I’m sure it’s pretty apparent that I’m a giant Squaresoft fan. Having gotten really into gaming between 1997 and 2000, it’s pretty darn easy to be fond of the titles that Squaresoft put out. They formed a huge part of the Playstation library, and certainly over half of what I own on PSX discs are games that they put out. RPGs are my favourite genre of games, and during those years, Squaresoft seemed like they could do no wrong.
Obviously that couldn’t last forever (As the Play Online insert for FF9 reminded me (and Play Online itself was quite the disaster), Final Fantasy Spirits Within was just around the corner), but while it lasted, it was incredible. For me, the Squaresoft of those years was a massive inspiration, and their games forever impacted my tastes and interests. Lets go on a journey through that golden summer.
2000 saw a particularly interesting time with Squaresoft: they decided to do something called the Summer of Adventure. They put out three games in three months, and as if that wasn’t enough, had exclusive offers related to each. Though I wound up buying all of the games, I didn’t find out about the CDs (with a small selection of each game’s music) or the backpack (yeah, that’s right, a rad backpack to hold all of your Squaresoft stuff) until it was too late.
Even though I missed out on the fun, and the company has drastically changed since then, that time will always have a special place in my heart. At that point, I had already played a large number of Square games, and they had totally blown me away with Chrono Trigger, Xenogears, Secret of Mana, and the Final Fantasy series. My friends Nate and Brian really gave me the in to the exciting world of RPGs, and Square made sure that my shelves were stocked with amazing stories once I arrived.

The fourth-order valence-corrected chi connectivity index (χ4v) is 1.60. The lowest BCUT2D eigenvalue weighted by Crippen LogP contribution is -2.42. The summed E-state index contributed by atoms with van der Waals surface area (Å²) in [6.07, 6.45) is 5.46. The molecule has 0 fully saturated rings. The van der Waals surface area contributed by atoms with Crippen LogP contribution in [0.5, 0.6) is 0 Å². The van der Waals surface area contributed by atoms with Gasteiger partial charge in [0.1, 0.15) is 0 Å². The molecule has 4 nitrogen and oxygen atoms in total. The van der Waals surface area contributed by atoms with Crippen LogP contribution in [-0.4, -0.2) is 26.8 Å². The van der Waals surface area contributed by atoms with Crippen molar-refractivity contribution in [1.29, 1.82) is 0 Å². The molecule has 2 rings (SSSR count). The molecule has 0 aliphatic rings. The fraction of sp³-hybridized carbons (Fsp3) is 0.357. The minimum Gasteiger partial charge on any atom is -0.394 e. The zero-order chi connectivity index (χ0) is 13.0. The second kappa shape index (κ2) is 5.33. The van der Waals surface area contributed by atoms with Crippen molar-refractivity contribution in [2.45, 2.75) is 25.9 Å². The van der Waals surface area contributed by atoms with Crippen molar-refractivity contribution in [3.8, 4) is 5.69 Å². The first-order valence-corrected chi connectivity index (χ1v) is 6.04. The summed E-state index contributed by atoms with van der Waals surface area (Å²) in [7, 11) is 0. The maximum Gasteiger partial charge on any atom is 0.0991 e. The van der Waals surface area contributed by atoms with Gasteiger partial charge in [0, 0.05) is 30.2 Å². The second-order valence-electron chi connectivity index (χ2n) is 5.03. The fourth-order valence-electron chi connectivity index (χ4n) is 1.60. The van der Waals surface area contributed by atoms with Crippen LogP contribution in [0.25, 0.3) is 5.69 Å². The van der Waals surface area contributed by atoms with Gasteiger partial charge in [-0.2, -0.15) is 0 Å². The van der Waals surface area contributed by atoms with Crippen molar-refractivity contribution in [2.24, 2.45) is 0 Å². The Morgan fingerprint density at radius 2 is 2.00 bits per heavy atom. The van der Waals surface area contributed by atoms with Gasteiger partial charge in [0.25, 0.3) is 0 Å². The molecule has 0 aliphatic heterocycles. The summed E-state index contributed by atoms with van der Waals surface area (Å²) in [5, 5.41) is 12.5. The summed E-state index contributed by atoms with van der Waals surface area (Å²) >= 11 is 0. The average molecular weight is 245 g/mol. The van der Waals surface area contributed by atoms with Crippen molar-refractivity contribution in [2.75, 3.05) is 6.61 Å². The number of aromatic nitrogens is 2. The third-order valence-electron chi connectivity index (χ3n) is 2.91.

The three games that came out during the Summer of Adventure each bring some interesting things to the table, and it’s worth taking a quick glance at each one of them. Sure, they made mistakes here and there, but they forged ahead and tried new things.
Chrono Cross was a direct sequel to Chrono Trigger, but unlike another game from this trio, feels pretty much nothing like its predecessor. All of the time travel fun times are gone, and the battle system feels not only unlike CT’s but unlike most other RPG battle systems out at the time. The stamina system allows characters to put themselves into stamina debt in order to use spells without losing their entire turn to casting. Spells themselves were interesting, they could generally only be used once per fight, and changed the field color of the battle (getting it all one color allowed use of very high-end spells).
The story incorporates elements of the Satellaview Radical Dreamers game, and explores some fascinating consequences of the tie hopping of the first game. It’s not a sequel in the sense that one would typically expect, but it really dives in to some interesting aspects of the world that CT set out. Just like Chrono Trigger, the music is rock solid, and is hands down some of the best music I’ve ever heard, let alone game music. If you don’t own the OST, you should fix that right now. Also, it gets bonus points for the main character using a weapon other than a sword.